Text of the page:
loom2To the left of that loom, I have a 25″ Tools of the Trade table loom, also four shaft, that I keep warped with a Theo Moorman 10/2 cotton structure, for my art pieces.  I just finished the Big Sister piece, and I had originally needed the 12 dent reed for that one, but settled on a 6 dent reed, though I wasn’t completely happy with the reed marks it left.

So I was pretty embarrassed that nothing was happening on any of my four looms, one without a reed, one with the wrong reed, one with a warp and nothing started, and one with no warp at all.

So I looked through my vast stash of reeds, and found an extra 12 dent reed I had purchased used many years ago, for my 45″ loom, and I had my daughter hacksaw the thing into two pieces.  I decided that I needed to spend the day paying some attention to my poor neglected looms, and I resleyed the tencel warp into the replacement reed, and I switched out the reed on the table loom, tied both warps on the front beams, and they are ready to weave.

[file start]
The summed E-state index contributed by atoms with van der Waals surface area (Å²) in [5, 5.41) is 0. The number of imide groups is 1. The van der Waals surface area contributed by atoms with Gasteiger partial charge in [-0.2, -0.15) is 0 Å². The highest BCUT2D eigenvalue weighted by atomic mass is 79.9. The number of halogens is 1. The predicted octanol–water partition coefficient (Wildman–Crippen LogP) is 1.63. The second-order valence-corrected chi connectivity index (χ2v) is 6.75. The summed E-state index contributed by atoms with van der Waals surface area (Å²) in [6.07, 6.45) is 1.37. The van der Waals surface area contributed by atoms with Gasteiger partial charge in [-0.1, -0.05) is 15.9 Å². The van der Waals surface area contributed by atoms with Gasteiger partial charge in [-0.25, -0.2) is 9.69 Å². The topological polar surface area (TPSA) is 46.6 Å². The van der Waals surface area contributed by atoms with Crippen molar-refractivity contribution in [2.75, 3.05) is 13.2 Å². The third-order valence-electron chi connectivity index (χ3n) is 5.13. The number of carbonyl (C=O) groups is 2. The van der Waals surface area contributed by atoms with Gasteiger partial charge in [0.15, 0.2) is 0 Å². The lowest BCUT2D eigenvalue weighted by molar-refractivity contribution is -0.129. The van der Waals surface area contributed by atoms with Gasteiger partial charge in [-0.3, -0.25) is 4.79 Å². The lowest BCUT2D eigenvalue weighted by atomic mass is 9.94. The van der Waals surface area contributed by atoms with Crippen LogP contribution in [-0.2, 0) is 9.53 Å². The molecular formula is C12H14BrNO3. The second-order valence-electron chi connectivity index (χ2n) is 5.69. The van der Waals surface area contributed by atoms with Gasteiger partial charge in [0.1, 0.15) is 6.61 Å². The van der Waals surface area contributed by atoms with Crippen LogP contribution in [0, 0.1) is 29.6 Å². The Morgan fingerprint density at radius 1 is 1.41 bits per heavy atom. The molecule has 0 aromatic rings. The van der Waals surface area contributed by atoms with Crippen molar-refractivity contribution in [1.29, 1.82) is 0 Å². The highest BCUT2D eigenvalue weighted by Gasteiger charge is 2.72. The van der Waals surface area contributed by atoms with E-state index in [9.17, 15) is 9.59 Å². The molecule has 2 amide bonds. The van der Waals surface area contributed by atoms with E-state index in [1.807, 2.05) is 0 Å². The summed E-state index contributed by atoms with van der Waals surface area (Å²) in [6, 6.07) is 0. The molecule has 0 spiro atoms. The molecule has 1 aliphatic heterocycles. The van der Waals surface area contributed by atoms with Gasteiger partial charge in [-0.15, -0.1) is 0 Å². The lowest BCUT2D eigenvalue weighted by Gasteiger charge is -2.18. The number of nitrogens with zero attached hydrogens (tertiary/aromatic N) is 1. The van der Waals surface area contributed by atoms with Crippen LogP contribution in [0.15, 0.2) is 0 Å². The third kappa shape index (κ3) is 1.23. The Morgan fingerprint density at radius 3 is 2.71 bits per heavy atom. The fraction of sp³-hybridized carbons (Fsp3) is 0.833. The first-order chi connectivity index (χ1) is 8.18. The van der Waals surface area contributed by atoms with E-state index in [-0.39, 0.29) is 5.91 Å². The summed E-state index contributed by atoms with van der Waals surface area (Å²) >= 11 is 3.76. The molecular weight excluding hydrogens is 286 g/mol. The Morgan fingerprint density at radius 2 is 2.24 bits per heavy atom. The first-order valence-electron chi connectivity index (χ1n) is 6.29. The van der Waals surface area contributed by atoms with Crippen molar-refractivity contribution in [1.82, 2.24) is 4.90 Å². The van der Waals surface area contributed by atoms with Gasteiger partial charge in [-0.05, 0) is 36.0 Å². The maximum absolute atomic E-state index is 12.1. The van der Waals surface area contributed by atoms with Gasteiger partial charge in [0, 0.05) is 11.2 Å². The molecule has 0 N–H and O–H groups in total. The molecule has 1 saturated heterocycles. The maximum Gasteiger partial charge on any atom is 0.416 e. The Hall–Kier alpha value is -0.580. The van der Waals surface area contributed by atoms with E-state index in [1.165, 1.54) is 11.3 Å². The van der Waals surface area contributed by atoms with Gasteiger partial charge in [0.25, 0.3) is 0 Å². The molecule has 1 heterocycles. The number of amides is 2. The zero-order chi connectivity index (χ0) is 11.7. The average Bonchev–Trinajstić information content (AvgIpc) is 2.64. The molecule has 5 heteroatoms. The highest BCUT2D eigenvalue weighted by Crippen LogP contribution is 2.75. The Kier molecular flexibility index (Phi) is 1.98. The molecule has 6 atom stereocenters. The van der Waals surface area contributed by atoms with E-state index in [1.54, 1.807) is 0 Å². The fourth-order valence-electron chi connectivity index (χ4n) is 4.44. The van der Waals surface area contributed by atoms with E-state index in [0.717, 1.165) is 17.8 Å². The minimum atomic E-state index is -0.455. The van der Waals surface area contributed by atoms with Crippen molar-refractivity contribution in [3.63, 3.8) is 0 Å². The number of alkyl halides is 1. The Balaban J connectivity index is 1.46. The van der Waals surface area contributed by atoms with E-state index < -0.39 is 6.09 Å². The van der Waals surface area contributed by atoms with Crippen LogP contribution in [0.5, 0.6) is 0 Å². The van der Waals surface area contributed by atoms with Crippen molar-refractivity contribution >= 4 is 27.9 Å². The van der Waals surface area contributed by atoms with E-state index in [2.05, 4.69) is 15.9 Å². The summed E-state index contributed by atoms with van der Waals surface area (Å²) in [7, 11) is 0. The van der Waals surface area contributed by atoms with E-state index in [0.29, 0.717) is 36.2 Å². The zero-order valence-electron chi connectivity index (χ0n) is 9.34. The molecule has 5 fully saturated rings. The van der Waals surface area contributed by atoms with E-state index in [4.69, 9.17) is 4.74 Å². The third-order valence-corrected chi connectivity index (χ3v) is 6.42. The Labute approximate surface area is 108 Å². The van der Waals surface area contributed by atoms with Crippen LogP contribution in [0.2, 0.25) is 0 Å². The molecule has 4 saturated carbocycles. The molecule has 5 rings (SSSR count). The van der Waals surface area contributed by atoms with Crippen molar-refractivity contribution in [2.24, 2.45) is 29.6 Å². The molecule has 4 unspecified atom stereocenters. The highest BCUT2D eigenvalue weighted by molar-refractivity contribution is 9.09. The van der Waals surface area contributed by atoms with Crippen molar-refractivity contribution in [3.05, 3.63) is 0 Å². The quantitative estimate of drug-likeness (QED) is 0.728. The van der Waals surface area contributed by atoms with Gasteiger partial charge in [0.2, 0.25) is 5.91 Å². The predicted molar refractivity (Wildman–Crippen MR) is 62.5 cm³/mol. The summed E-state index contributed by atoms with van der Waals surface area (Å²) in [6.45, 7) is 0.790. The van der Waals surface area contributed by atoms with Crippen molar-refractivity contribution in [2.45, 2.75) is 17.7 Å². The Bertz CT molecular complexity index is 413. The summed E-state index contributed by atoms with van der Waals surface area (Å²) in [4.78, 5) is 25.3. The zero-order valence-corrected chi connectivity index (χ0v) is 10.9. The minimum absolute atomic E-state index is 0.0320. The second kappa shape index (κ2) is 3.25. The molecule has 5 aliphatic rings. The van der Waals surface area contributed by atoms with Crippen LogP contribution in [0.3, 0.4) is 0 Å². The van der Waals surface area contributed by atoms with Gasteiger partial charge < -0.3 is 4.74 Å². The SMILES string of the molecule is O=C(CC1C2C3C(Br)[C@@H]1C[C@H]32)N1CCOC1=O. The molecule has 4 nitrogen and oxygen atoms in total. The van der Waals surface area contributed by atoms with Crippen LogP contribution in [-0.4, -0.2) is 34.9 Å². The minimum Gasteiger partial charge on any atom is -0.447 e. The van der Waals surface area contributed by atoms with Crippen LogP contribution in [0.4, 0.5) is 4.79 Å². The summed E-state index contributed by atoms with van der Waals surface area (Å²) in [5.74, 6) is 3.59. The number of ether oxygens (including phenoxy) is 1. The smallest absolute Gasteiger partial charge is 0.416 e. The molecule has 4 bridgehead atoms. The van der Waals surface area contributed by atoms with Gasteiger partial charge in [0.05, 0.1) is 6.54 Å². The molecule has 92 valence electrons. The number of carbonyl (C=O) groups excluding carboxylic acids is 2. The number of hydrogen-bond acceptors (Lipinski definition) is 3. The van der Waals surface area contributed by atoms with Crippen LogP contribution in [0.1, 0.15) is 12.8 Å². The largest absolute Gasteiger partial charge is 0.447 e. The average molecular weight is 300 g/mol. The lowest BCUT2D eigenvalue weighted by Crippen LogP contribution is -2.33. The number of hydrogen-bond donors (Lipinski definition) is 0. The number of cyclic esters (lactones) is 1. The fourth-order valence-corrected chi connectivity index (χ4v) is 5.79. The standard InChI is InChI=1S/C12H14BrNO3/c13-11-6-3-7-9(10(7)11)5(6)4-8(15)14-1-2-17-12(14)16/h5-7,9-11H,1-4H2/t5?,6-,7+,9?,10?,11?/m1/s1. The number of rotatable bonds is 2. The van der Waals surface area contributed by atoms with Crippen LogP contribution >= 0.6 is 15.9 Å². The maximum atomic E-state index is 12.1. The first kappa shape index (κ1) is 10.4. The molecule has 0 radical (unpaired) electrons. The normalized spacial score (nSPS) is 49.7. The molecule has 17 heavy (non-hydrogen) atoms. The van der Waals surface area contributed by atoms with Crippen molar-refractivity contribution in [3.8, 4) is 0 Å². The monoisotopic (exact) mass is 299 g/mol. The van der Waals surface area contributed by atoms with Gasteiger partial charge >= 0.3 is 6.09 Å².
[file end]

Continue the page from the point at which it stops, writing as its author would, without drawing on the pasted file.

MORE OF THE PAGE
dog_tracksI turned my attention to the placemat exchange, and spent some time getting the structure to work right.  I took it from a workshop I took many years ago with Barbara Miller on 18th Century Structures.  It is a four shaft overshot pattern called Dog Tracks.  My daughter and I are both participating in this exchange, each of the 16 participants picks a 5/2 cotton weft color, and winds off a couple ounces and passes a ball off to each of the other 7 participants in their group.  My daughter and I are in two different groups.  So we will each have eight different overshot placemats at the end, all in our selected color.  I chose a grayed green, and I started the whole thing with mine.  Once I reworked the treadling, to give me the placement of the blocks I wanted, it started to weave quite well.  warp